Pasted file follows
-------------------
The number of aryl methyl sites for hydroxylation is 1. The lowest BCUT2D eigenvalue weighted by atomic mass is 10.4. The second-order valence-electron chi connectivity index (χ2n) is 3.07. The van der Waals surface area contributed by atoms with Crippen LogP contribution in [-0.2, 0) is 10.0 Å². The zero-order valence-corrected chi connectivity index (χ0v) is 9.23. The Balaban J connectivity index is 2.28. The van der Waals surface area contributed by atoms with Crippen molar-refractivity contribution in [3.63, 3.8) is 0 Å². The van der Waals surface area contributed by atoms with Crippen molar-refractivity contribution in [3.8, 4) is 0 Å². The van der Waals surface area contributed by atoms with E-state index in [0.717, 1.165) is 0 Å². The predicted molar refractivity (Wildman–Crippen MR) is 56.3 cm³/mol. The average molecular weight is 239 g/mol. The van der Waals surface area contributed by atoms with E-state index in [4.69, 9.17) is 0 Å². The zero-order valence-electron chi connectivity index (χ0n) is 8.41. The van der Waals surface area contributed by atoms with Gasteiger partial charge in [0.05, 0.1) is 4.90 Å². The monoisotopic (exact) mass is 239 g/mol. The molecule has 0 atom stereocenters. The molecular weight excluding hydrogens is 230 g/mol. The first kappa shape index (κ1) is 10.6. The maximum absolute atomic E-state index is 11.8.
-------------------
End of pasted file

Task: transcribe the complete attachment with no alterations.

The number of aryl methyl sites for hydroxylation is 1. The lowest BCUT2D eigenvalue weighted by atomic mass is 10.4. The second-order valence-electron chi connectivity index (χ2n) is 3.07. The van der Waals surface area contributed by atoms with Crippen LogP contribution in [-0.2, 0) is 10.0 Å². The zero-order valence-corrected chi connectivity index (χ0v) is 9.23. The Balaban J connectivity index is 2.28. The van der Waals surface area contributed by atoms with Crippen molar-refractivity contribution in [3.63, 3.8) is 0 Å². The van der Waals surface area contributed by atoms with Crippen molar-refractivity contribution in [3.8, 4) is 0 Å². The van der Waals surface area contributed by atoms with E-state index in [0.717, 1.165) is 0 Å². The predicted molar refractivity (Wildman–Crippen MR) is 56.3 cm³/mol. The average molecular weight is 239 g/mol. The van der Waals surface area contributed by atoms with E-state index in [4.69, 9.17) is 0 Å². The zero-order valence-electron chi connectivity index (χ0n) is 8.41. The van der Waals surface area contributed by atoms with Gasteiger partial charge in [0.05, 0.1) is 4.90 Å². The monoisotopic (exact) mass is 239 g/mol. The molecule has 0 atom stereocenters. The molecular weight excluding hydrogens is 230 g/mol. The first kappa shape index (κ1) is 10.6. The maximum absolute atomic E-state index is 11.8.